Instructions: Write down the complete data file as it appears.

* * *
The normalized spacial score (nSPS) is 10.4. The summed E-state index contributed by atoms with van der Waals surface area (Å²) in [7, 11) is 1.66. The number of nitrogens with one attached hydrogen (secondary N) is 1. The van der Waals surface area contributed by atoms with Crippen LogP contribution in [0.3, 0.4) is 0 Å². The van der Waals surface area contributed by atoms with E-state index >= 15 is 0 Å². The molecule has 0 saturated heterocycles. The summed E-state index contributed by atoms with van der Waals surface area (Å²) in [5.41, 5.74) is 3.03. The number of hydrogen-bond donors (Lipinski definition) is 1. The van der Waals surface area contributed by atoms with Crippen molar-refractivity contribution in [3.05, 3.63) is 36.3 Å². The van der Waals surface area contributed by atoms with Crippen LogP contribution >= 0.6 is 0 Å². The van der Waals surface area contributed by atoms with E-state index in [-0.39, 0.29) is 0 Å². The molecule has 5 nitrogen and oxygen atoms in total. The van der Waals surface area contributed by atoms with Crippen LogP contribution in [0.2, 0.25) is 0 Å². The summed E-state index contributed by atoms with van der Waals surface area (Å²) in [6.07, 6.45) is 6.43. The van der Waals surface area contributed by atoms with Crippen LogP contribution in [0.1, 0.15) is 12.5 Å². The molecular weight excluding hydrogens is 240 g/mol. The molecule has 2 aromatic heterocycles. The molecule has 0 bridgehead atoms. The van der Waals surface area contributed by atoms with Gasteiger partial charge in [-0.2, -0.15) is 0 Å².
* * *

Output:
The normalized spacial score (nSPS) is 10.4. The summed E-state index contributed by atoms with van der Waals surface area (Å²) in [7, 11) is 1.66. The number of nitrogens with one attached hydrogen (secondary N) is 1. The van der Waals surface area contributed by atoms with Crippen LogP contribution in [0.3, 0.4) is 0 Å². The van der Waals surface area contributed by atoms with E-state index >= 15 is 0 Å². The molecule has 0 saturated heterocycles. The summed E-state index contributed by atoms with van der Waals surface area (Å²) in [5.41, 5.74) is 3.03. The number of hydrogen-bond donors (Lipinski definition) is 1. The van der Waals surface area contributed by atoms with Crippen molar-refractivity contribution in [3.05, 3.63) is 36.3 Å². The van der Waals surface area contributed by atoms with Crippen LogP contribution >= 0.6 is 0 Å². The van der Waals surface area contributed by atoms with E-state index in [-0.39, 0.29) is 0 Å². The molecule has 5 nitrogen and oxygen atoms in total. The van der Waals surface area contributed by atoms with Crippen LogP contribution in [0.2, 0.25) is 0 Å². The summed E-state index contributed by atoms with van der Waals surface area (Å²) in [6.07, 6.45) is 6.43. The van der Waals surface area contributed by atoms with Crippen LogP contribution in [0.1, 0.15) is 12.5 Å². The molecular weight excluding hydrogens is 240 g/mol. The molecule has 2 aromatic heterocycles. The molecule has 0 bridgehead atoms. The van der Waals surface area contributed by atoms with Gasteiger partial charge in [-0.2, -0.15) is 0 Å².